‘Bliss’, written with a third person narrator but focalised through Bertha, allows the reader access to the thoughts and feelings of the protagonist. With regard to Pearl, we learn that Bertha had ‘fallen in love with her’, a direct comment by the narrator that we can associate with Bertha’s choice of phrase. This focalisation gives initial credibility to the statement and suggests a possible potential lesbian relationship but the immediate qualification of ‘as she always did fall in love’ takes some of the directness from the narrator’s assertion. The comment can no longer to be taken at face value, but seems somewhat dismissive as if it is merely a contemporary popular phrase to describe a new friendship. In addition, Bertha’s realisation that Pearl has similar feelings, ‘But, Bertha knew, suddenly’ is not quite as direct as it at first may seem as a degree of irony, in the reader being more aware of Bertha’s error than Bertha is, makes a more indirect comment on her sexuality. It makes Bertha’s directness seem erroneous. Mansfield perhaps did not want to make direct comment on such a taboo issue but rather suggested its possible existence. 

The name ‘Bertha’ may evoke an image of a mad woman in an attic who is the antipathy of the traditional mother figure. A square peg in the round hole of motherhood and femininity. Though it is impossible to state whether the character of Bertha Young has been influenced by Bertha Mason, the suggestion that she has to be ‘drunk and disorderly’ to express her feelings in society does forge some link to Bronte’s ‘mad’ character who some critics have suggested was labelled as ‘mad’ purely because she did not conform to society’s expectations. The opening paragraphs of ‘Bliss’ suggest that Bertha yearns to be free from the feminine constraints of such a society where ‘if you are over thirty’ you cannot ‘run instead of walk’. This yearning is enhanced by Mansfield’s use of free indirect speech and stream of consciousness techniques. Phrases like ‘bowl a hoop’ suggest Bertha’s choice of expression, not the narrator’s and we are encouraged to see Bertha as childlike and self-gratifying, not maternal and responsible. The jumble of thoughts beginning ‘Oh, is there no way’ and ending ‘like a rare, rare fiddle’ indicates Bertha’s rejection of society’s constraints by showing her thoughts as running out of control. We are not encouraged to view Bertha as maternal as ‘Little B’ is not the primary focus of her thoughts, and is actually not considered until after the fruit has been arranged.

I now wish to concentrate on a later short story of Mansfield’s ‘The Garden Party’. Like ‘Bliss’ the story is concentrated around a particular social event and we ‘join’ the event in mid action. I hope to show that the issue of social class pervades this story in a more direct way than issues of gender pervade in ‘Bliss’. Mansfield exposes class differences’ in ‘The Garden party by use of sociolect, contrasts, satire and imagery and provides a less subtle, more didactic approach than ‘Bliss’.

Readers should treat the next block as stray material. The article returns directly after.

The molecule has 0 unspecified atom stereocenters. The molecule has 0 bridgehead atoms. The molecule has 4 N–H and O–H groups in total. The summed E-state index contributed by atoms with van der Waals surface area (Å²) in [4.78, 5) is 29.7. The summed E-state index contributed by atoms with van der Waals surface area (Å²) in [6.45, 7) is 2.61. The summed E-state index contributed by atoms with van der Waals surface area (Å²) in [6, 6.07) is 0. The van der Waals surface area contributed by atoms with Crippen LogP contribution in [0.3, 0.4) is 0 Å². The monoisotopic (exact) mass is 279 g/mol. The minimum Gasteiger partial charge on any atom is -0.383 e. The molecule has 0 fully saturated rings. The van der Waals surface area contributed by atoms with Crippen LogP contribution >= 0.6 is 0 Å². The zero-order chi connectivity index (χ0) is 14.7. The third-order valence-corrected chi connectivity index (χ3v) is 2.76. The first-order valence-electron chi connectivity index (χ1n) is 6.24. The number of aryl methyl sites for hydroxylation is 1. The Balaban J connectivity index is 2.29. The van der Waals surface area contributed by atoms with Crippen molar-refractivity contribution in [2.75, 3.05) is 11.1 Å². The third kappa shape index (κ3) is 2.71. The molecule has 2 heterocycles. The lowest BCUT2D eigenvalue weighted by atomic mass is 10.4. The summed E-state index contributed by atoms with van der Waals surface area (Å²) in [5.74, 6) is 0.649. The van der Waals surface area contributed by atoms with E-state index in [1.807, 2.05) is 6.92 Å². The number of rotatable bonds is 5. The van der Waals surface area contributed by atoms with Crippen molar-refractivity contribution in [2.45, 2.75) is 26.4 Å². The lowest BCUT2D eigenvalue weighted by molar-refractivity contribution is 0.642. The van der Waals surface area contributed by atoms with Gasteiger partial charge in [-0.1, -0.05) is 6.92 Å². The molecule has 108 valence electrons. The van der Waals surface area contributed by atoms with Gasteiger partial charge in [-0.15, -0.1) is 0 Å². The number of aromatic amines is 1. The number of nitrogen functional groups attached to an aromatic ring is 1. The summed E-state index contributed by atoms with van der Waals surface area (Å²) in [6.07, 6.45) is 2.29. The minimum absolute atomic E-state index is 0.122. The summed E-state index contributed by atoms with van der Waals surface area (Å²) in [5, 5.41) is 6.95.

The opening sentences of ‘The Garden Party’ present an upper class family preparing for a garden party. The words ‘ideal’ and ‘perfect’ and conversation about the importance of the weather and flowers, suggest language and concerns associated with higher social groups. Mrs Sheridan comments ‘my dear child’ which is typical of genteel family language. Sociolect is therefore used to indicate the social status of the speaker. In contrast, one of the workmen comments that the marquee needs to be located somewhere ‘where it’ll give you a bang slap in the eye’. Slang language is used to indicate his working class status to a readership that may associate non-standard English with inferiority. Mansfield makes a clear distinction between the classes in her choice of idiom for her characters.

The reader is introduced to members of the gentry and their concern with the trivialities of life such as which flowers to impress others with. The contrast in the fifth sentence which informs us that the gardener had ‘been up since dawn’ and was engaged in manual work of ‘mowing’ and ‘sweeping’ makes a clear class distinction between the idle life of the gentry and the people who work for them. The ‘concerns’ of the gentry are presented as nothing more serious than party planning whereas the lower class have serious concerns about a man killed. The contrast in subject matter is a clear intention to represent the gentry as far removed from the realities of life and suffering and to present them as selfish and uncaring. When Mrs Sheridan is informed of the death, she responds with ‘Not in the garden?’ Contrasts are further evident throughout the story. The ‘hundreds, yes, literally hundreds’ of roses and the beauty of the ‘broad, gleaming leaves’ of the karakas are contrasted with the garden patches of the working classes where ‘there was nothing but cabbage stalks’. Interestingly, Mrs Sheridan instructs Laura ‘don’t be so extravagant’ in her desire to cancel the party but she fails to see the extravagance of her own desire to ‘have enough canna lilies’. The contrast in Mrs Sheridan’s actual extravagance and her inappropriate use of the word helps to portray her as self centred and heartless and the reader can hardly avoid forming a dislike of the class that she represents.